Management of ulceration was determined by the grade of the ulcer11,17 All patients with Grade-I or -II ulceration were initially treated with the total-contact cast. Grade-III ulceration associated with deep or systemic infection (five patients) was treated with hospital admission, intravenous antibiotic therapy, and surgical debridement or amputation. After debridement, a total-contact cast was used if the ulcer was clean with granulation tissue (Grade I or II). Postoperatively, patients were allowed to bear weight in a total-contact cast until healing of the ulcer occurred. Once healed, these feet were treated with an appropriate molded orthosis with or without a brace.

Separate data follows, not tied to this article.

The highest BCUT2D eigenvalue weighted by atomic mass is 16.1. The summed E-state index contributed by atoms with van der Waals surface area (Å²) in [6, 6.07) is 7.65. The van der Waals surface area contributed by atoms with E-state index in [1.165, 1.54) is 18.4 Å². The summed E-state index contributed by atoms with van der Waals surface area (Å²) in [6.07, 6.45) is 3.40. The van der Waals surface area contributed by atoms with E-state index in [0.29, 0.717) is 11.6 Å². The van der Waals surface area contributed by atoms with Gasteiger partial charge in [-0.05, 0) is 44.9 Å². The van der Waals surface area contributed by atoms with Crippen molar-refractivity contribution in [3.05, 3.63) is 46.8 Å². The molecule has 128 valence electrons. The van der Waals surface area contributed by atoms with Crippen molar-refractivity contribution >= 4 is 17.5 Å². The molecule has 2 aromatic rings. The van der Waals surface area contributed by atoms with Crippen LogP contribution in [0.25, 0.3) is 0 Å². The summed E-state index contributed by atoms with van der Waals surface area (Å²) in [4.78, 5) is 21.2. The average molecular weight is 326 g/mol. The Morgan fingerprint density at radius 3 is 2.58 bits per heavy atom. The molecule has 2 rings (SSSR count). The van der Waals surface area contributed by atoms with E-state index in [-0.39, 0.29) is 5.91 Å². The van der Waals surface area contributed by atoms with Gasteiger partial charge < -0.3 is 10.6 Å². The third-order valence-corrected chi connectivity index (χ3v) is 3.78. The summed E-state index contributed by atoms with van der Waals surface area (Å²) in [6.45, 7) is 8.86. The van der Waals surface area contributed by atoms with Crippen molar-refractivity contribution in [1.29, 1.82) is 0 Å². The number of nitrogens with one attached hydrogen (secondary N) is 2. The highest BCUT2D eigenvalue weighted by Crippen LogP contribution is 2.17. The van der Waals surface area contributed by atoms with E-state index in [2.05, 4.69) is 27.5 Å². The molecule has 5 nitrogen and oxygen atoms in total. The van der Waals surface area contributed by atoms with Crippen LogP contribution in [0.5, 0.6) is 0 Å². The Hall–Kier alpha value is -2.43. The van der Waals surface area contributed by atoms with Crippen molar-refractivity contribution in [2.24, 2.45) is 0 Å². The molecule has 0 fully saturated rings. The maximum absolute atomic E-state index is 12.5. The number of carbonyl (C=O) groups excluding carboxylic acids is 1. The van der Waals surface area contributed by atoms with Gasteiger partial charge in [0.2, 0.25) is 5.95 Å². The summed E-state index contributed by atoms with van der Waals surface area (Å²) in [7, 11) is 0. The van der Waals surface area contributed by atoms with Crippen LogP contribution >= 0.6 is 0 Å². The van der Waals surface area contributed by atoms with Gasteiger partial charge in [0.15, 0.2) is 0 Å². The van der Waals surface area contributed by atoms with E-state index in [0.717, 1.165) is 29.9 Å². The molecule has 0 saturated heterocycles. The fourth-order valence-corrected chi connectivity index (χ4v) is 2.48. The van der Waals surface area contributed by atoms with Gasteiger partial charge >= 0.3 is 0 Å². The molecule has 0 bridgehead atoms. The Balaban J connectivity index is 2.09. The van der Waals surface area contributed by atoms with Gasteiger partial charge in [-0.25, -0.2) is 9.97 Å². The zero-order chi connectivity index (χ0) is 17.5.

The initial treatment for chronic neuroarthropathy (41 feet) was a brace or shoe modification (11/41) or a total-contact cast (30/41). Stage-I and -II feet that reached a chronic quiescent phase were similarly treated. For rigid, deformed feet, especially those with a plantar bony prominence, insert modifications were sometimes insufficient to prevent recurrent skin breakdown after healing in a total-contact cast. The indication for exostectomy was the presence of recurrent ulceration refractory to treatment with a total contact cast, brace, or molded shoe (Fig. 4). If the midfoot was unstable, realignment and arthrodesis or amputation, not ostectomy, was performed. The indication for arthrodesis was severe deformity associated with recurrent ulceration, particularly if the midfoot was unstable and associated with a fixed hindfoot equinus contracture. In these patients, an Achilles tendon lengthening was routinely performed with the midfoot arthrodesis. Nine patients with chronic neuroarthropathy underwent arthrodesis. Rigid internal screw fixation was our preferred method of stabilization. In three of nine patients, severe bone resorption was present, and it was found easier to use percutaneous threaded Steinmann pins. The postoperative protocol for these patients treated with arthrodesis was no different from that of patients in the acute neuroarthropathy group treated with arthrodesis. The duration of cast treatment in these patients, however, was slightly longer; the mean length of cast immobilization was 6.5 months (range, 5 to 10 months). Amputation was indicated in the presence of instability and recurrent ulceration when associated with infection, or with ischemia not amenable to or not improved by revascularization.